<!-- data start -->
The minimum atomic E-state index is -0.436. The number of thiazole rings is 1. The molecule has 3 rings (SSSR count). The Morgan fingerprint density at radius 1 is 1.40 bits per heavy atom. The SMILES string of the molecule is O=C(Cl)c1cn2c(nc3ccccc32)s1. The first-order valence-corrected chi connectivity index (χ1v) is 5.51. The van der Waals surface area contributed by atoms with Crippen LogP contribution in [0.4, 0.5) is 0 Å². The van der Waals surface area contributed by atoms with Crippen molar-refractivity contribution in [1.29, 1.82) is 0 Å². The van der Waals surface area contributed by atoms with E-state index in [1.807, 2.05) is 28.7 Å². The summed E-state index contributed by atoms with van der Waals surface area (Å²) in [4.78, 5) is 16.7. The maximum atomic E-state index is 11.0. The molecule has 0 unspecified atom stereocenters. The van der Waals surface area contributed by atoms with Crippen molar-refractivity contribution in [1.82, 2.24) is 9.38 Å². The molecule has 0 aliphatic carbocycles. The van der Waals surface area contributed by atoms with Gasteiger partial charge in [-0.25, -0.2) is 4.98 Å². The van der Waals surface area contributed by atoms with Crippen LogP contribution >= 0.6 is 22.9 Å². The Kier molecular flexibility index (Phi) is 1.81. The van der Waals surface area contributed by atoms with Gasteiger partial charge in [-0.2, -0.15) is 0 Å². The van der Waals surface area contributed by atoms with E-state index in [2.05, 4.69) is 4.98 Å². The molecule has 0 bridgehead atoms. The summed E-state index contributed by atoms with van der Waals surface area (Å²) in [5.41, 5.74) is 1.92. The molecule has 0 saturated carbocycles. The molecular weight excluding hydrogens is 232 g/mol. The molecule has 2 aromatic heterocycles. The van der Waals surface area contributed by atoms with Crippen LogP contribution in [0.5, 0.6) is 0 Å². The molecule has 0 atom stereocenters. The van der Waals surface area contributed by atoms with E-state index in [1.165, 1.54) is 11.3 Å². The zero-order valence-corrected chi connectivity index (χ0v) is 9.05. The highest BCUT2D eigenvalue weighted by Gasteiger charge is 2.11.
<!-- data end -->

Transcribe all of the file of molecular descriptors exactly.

The minimum atomic E-state index is -0.436. The number of thiazole rings is 1. The molecule has 3 rings (SSSR count). The Morgan fingerprint density at radius 1 is 1.40 bits per heavy atom. The SMILES string of the molecule is O=C(Cl)c1cn2c(nc3ccccc32)s1. The first-order valence-corrected chi connectivity index (χ1v) is 5.51. The van der Waals surface area contributed by atoms with Crippen LogP contribution in [0.4, 0.5) is 0 Å². The van der Waals surface area contributed by atoms with Crippen molar-refractivity contribution in [1.29, 1.82) is 0 Å². The van der Waals surface area contributed by atoms with E-state index in [1.807, 2.05) is 28.7 Å². The summed E-state index contributed by atoms with van der Waals surface area (Å²) in [4.78, 5) is 16.7. The maximum atomic E-state index is 11.0. The molecule has 0 unspecified atom stereocenters. The van der Waals surface area contributed by atoms with Crippen molar-refractivity contribution in [1.82, 2.24) is 9.38 Å². The molecule has 0 aliphatic carbocycles. The van der Waals surface area contributed by atoms with Gasteiger partial charge in [-0.25, -0.2) is 4.98 Å². The van der Waals surface area contributed by atoms with Crippen LogP contribution >= 0.6 is 22.9 Å². The Kier molecular flexibility index (Phi) is 1.81. The van der Waals surface area contributed by atoms with Gasteiger partial charge in [-0.2, -0.15) is 0 Å². The van der Waals surface area contributed by atoms with E-state index in [2.05, 4.69) is 4.98 Å². The molecule has 0 bridgehead atoms. The summed E-state index contributed by atoms with van der Waals surface area (Å²) in [5.41, 5.74) is 1.92. The molecule has 0 saturated carbocycles. The molecular weight excluding hydrogens is 232 g/mol. The molecule has 2 aromatic heterocycles. The van der Waals surface area contributed by atoms with Crippen LogP contribution in [0.5, 0.6) is 0 Å². The molecule has 0 atom stereocenters. The van der Waals surface area contributed by atoms with E-state index in [1.165, 1.54) is 11.3 Å². The zero-order valence-corrected chi connectivity index (χ0v) is 9.05. The highest BCUT2D eigenvalue weighted by Gasteiger charge is 2.11.